Sustainability within the polyester value chain

Change log
Van Uytvanck, Pieterjan Paul 

Polyethylene terephthalate (PET) is used to make textile fibres, bottles and packaging films. The global production in 2013 was 65 Mt, growing at 5-7% per year over the last decade. PET is manufactured by the continuous polymerisation of ethylene glycol and terephthalic acid, both of which are produced from fossil fuels. This Dissertation examines the environmental impact of manufacturing PET using process modelling and life cycle assessment. The work focused on ways of reducing the environmental impact of the polymer manufacture by using biomass instead of conventional fossil fuels, either as a raw material for producing ethylene glycol or terephthalic acid, or as a fuel to supply process heating or electricity. The environmental impacts of producing a PET bottle using ethylene glycol derived from two types of biomass, sugarcane and willow, were investigated and compared with conventional production. For sugarcane, the sugars were fermented to bioethanol, then dehydrated to ethylene. By using sugarcane, it was found that the global warming potential (GWP) and non-renewable resource use could be reduced by 28% and 16% respectively. Ethanol, and hence ethylene, can also be produced from willow, a lignocellulosic biomass, which could also potentially reduce nonrenewable resource use by 16%. However, for sugarcane there was a significant increase in other environmental impacts, e.g. acidification and eutrophication potential; these increases were smaller when using willow. From supply chain analysis, the transport of finished and intermediate products only made a minor contribution to the environmental impacts. The principal raw material for terephthalic acid is p-xylene, conventionally made from naphtha. It is feasible, however, to manufacture p-xylene by the catalytic conversion of sugars extracted from biomass sources. A PET bottle made using p-xylene derived from willow could reduce the GWP and non-renewable energy use by 32% and 2%, respectively, or 87% and 26% using sugarcane. Again, the disadvantage of using biomass was that all other environmental impact categories were increased over materials derived from petrochemicals. Biomass can also be used for generating process heat or electricity. It was found that the best possible use of biomass within the PET value chain would be combustion to supply process heat, followed closely by burning to generate electricity. In fact, only where ethylene is produced via the fermentation of sugars from hydrolysed willow, and for one measure, GWP, was producing a chemical from biomass more sustainable than combustion for process heating. This conclusion is sensitive to the energy sources from which heat and grid electricity are otherwise produced and might therefore alter as future conventional energy sources change. Finally, the possible savings in GWP and energy use by recycling PET bottles were evaluated for both closed-loop and open-loop systems. Open-loop recycling gave better savings for GWP and energy use when compared with closed-loop recycling. The transport associated with the international trade of baled bottles, largely imported by China, has a minimal effect on the possible savings by recycling. This work has established that there is scope for improving the sustainability of the polyester industry; however trade-offs need to be carefully considered on a case by case basis.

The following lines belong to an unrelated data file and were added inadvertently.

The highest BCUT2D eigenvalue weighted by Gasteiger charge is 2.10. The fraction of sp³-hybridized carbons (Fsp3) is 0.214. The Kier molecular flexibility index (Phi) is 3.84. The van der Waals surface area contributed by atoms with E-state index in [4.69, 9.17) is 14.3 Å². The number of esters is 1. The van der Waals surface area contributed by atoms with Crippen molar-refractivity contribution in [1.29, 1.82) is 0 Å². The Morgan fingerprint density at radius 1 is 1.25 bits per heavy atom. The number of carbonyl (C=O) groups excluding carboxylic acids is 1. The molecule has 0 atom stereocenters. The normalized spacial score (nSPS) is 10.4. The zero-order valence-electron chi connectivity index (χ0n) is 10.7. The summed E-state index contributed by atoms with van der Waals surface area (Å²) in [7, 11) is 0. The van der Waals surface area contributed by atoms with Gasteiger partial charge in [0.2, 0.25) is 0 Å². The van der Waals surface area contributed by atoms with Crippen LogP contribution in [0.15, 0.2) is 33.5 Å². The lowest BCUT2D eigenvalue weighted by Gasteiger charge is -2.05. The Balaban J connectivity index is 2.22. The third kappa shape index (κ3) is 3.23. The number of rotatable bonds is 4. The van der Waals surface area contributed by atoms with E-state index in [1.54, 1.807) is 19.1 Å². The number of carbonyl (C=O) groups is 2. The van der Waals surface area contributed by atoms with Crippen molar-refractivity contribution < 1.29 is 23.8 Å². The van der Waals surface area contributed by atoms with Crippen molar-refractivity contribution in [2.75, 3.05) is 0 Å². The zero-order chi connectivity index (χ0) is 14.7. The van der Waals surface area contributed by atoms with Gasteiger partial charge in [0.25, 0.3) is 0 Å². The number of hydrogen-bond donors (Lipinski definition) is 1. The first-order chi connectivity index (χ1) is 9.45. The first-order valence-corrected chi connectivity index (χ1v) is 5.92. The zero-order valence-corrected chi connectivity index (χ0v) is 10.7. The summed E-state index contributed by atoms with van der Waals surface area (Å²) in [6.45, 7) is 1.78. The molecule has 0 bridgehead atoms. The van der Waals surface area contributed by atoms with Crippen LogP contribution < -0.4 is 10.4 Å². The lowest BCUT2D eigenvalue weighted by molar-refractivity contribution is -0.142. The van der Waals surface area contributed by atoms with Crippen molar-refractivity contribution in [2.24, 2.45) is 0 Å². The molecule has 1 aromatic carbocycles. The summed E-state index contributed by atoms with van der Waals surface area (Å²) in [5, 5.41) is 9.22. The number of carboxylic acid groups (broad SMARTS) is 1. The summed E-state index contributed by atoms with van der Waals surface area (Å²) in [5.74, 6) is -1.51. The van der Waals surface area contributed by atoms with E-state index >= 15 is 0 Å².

Dennis, John
Doctor of Philosophy (PhD)
Awarding Institution
University of Cambridge